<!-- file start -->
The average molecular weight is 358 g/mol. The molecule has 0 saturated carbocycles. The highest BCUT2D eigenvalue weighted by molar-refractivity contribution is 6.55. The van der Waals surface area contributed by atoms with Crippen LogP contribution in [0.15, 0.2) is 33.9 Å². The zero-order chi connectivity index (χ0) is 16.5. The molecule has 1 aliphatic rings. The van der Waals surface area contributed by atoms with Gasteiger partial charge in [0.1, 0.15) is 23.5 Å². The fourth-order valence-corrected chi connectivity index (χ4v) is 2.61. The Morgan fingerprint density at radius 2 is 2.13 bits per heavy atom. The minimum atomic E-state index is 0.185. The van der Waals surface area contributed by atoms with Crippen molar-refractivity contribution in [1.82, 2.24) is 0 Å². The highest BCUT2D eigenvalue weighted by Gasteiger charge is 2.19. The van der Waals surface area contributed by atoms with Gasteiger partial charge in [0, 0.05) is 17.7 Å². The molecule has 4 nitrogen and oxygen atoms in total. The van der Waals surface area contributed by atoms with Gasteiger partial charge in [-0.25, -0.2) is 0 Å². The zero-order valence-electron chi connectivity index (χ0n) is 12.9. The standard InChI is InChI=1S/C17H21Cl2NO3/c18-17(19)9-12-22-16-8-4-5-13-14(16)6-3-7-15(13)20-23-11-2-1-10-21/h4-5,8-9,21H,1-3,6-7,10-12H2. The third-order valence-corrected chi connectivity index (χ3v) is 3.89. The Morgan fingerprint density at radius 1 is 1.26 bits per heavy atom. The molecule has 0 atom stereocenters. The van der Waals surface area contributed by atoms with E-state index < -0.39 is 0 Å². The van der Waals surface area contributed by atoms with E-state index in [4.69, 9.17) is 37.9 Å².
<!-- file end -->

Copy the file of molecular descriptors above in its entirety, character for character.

The average molecular weight is 358 g/mol. The molecule has 0 saturated carbocycles. The highest BCUT2D eigenvalue weighted by molar-refractivity contribution is 6.55. The van der Waals surface area contributed by atoms with Crippen LogP contribution in [0.15, 0.2) is 33.9 Å². The zero-order chi connectivity index (χ0) is 16.5. The molecule has 1 aliphatic rings. The van der Waals surface area contributed by atoms with Gasteiger partial charge in [0.1, 0.15) is 23.5 Å². The fourth-order valence-corrected chi connectivity index (χ4v) is 2.61. The Morgan fingerprint density at radius 2 is 2.13 bits per heavy atom. The minimum atomic E-state index is 0.185. The van der Waals surface area contributed by atoms with Crippen molar-refractivity contribution in [1.82, 2.24) is 0 Å². The highest BCUT2D eigenvalue weighted by Gasteiger charge is 2.19. The van der Waals surface area contributed by atoms with Gasteiger partial charge in [0, 0.05) is 17.7 Å². The molecule has 4 nitrogen and oxygen atoms in total. The van der Waals surface area contributed by atoms with Gasteiger partial charge in [-0.25, -0.2) is 0 Å². The zero-order valence-electron chi connectivity index (χ0n) is 12.9. The standard InChI is InChI=1S/C17H21Cl2NO3/c18-17(19)9-12-22-16-8-4-5-13-14(16)6-3-7-15(13)20-23-11-2-1-10-21/h4-5,8-9,21H,1-3,6-7,10-12H2. The third-order valence-corrected chi connectivity index (χ3v) is 3.89. The Morgan fingerprint density at radius 1 is 1.26 bits per heavy atom. The molecule has 0 atom stereocenters. The van der Waals surface area contributed by atoms with E-state index < -0.39 is 0 Å². The van der Waals surface area contributed by atoms with E-state index in [4.69, 9.17) is 37.9 Å².